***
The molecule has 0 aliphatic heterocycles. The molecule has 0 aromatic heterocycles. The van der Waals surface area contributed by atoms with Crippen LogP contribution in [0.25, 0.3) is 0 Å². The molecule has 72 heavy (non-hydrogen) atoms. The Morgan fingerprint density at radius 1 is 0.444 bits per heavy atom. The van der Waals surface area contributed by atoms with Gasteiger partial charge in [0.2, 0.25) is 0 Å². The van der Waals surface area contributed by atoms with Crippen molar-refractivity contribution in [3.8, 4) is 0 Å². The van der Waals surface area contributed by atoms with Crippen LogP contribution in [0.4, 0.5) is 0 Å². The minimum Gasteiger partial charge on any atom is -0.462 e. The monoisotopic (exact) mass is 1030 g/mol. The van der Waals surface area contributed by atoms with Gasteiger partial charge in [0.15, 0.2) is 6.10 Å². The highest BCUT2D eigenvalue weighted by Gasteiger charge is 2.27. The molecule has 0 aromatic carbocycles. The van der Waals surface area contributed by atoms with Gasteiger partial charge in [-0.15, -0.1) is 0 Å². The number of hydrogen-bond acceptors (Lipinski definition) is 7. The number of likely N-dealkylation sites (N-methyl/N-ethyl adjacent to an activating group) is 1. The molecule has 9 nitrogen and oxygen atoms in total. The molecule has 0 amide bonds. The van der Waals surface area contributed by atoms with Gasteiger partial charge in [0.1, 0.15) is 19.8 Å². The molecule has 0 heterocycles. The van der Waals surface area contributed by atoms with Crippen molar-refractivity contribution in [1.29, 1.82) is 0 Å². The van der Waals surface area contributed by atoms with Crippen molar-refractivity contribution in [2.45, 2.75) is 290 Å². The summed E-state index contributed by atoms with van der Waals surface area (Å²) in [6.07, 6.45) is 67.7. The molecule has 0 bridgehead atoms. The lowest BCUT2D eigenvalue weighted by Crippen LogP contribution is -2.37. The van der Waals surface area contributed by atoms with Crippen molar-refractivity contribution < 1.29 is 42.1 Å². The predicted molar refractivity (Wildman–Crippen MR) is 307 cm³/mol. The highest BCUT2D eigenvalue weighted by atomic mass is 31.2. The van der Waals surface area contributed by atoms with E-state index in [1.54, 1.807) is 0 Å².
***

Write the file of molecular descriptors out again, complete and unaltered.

The molecule has 0 aliphatic heterocycles. The molecule has 0 aromatic heterocycles. The van der Waals surface area contributed by atoms with Crippen LogP contribution in [0.25, 0.3) is 0 Å². The molecule has 72 heavy (non-hydrogen) atoms. The Morgan fingerprint density at radius 1 is 0.444 bits per heavy atom. The van der Waals surface area contributed by atoms with Gasteiger partial charge in [0.2, 0.25) is 0 Å². The van der Waals surface area contributed by atoms with Crippen molar-refractivity contribution in [3.8, 4) is 0 Å². The van der Waals surface area contributed by atoms with Crippen LogP contribution in [0.4, 0.5) is 0 Å². The minimum Gasteiger partial charge on any atom is -0.462 e. The monoisotopic (exact) mass is 1030 g/mol. The van der Waals surface area contributed by atoms with Gasteiger partial charge in [0.15, 0.2) is 6.10 Å². The highest BCUT2D eigenvalue weighted by Gasteiger charge is 2.27. The molecule has 0 aromatic carbocycles. The van der Waals surface area contributed by atoms with Gasteiger partial charge in [-0.15, -0.1) is 0 Å². The number of hydrogen-bond acceptors (Lipinski definition) is 7. The number of likely N-dealkylation sites (N-methyl/N-ethyl adjacent to an activating group) is 1. The molecule has 9 nitrogen and oxygen atoms in total. The molecule has 0 amide bonds. The van der Waals surface area contributed by atoms with Gasteiger partial charge in [0.1, 0.15) is 19.8 Å². The molecule has 0 heterocycles. The van der Waals surface area contributed by atoms with Crippen molar-refractivity contribution in [1.29, 1.82) is 0 Å². The van der Waals surface area contributed by atoms with Crippen molar-refractivity contribution in [2.45, 2.75) is 290 Å². The summed E-state index contributed by atoms with van der Waals surface area (Å²) in [6.07, 6.45) is 67.7. The molecule has 0 bridgehead atoms. The lowest BCUT2D eigenvalue weighted by Crippen LogP contribution is -2.37. The van der Waals surface area contributed by atoms with Crippen molar-refractivity contribution < 1.29 is 42.1 Å². The predicted molar refractivity (Wildman–Crippen MR) is 307 cm³/mol. The highest BCUT2D eigenvalue weighted by atomic mass is 31.2. The van der Waals surface area contributed by atoms with E-state index in [1.54, 1.807) is 0 Å².